And I assume there are databases that one can purchase. And once they perform their test, they can take the results and match them up against those databases. And that's how, you know, this is, you know, XYZ element and ABC element.

William Gabler:

Yep, got it. And then X-ray diffraction is a little bit different there, you're shooting again, X-rays added material, but within if the material is crystalline, the elements are ordered in a very specific lattice within, you know, lattice structure within the material. And that's the spacing of, of atoms causes X-rays, the pass through it to get diffracted at a very specific angle. So there, you shoot X-rays, and then you move your detector around a range of angles. And again, based off of those locations, you can identify specific crystal structures. So there you can identify, basically, not just the elements that are present, but what their orientation is. So you can differentiate different, different materials.

Aaron Moncur:

Interesting. So both of them are used to characterize materials, just different methods of characterizing the material, the elements, and I guess, you get slightly different information on both of those. What, what's the best problem that you've helped one of your engineering customers solve

William Gabler:

Oh, best problem? That's subjective. I think just just to speak generally about this role, the it's, it's, it's satisfying, to just like, troubleshoot and solve problems. In general, I think that's one of the satisfying parts of this type of job is that often when people do come to you, they've got an issue. Either they don't know how to test something, or they're trying to test something and not getting good results. And so the general process of just like helping people through that process is satisfying, because you do get to generally get kind of a resolution where, you know, at the end of the day, someone's getting good results. And that's always always really satisfying.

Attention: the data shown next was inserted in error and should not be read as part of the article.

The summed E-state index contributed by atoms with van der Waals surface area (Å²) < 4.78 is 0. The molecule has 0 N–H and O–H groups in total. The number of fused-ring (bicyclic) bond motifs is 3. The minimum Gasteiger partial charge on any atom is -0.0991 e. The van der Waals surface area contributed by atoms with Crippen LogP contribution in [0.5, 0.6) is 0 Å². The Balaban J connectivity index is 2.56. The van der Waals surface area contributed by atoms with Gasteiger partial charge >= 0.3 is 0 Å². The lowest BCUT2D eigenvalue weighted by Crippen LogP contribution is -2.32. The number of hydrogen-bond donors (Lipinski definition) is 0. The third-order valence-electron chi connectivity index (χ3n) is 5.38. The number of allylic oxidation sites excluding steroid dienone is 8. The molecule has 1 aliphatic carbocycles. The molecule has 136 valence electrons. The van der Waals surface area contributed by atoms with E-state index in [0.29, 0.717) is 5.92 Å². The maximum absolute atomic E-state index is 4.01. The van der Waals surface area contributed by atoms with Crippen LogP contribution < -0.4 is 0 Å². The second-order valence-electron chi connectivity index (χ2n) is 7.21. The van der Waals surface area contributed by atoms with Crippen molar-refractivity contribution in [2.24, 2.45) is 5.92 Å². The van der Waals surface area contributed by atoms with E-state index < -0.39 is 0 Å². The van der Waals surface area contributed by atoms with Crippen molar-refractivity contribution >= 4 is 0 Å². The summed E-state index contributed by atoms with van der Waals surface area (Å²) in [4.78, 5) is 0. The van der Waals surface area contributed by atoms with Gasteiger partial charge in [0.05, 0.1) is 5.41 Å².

Aaron Moncur:

Let me ask you this, what is? What are some of the problems that Shimadzu can't solve? Like, for what kinds of problems should I not give you...

William Gabler:

I mean, geez.

Aaron Moncur:

Do you ever get customers calling saying, Hey, can you help me with for this thing? And, and you like, rolling your eyes is another one of those where, well, we can't help you with that thing? That's not what we do. People call me like, every, probably once a month or so. And maybe once a quarter people call me and be like, yeah, we need house plans drawn up. And I'm like, dude, have you been? It's not what we do? Or occasionally they want some kind of oil or gasoline type of project. And yeah, that's our name. But that's not what we do. You guys ever get anything like that?

William Gabler:

Hmm. I think luckily, most of the crazy requests get filtered out by our sales and customer support before they get to me but...

Aaron Moncur:

Yo do probably just a lot better at marketing than I am.

William Gabler:

we do get people, you know, just kind of like, they don't even know what they want. So they're, they're coming and saying, Can we do this test at, you know, 2000 degrees? And in? You know, it's just something that like, Is it even possible?

Aaron Moncur:

Yeah, yeah. What's your biggest problem at work?

William Gabler:

Um, so, I'd say, in general, again, to kind of generalize, and also related to my previous point, what makes it interesting is, this job is not just a technical job, it's very much a communication job. And I'd actually like to hear about your experience, too. You know, I think that within the field of engineering and science, communication is a really interesting thing. Because someone doesn't just have to understand the the technical aspect of it, you also have to convey what your your actual needs are. And so just kind of generally training, communicating. And, and understanding what what people need and what the actual problem is, is is one of the biggest challenges.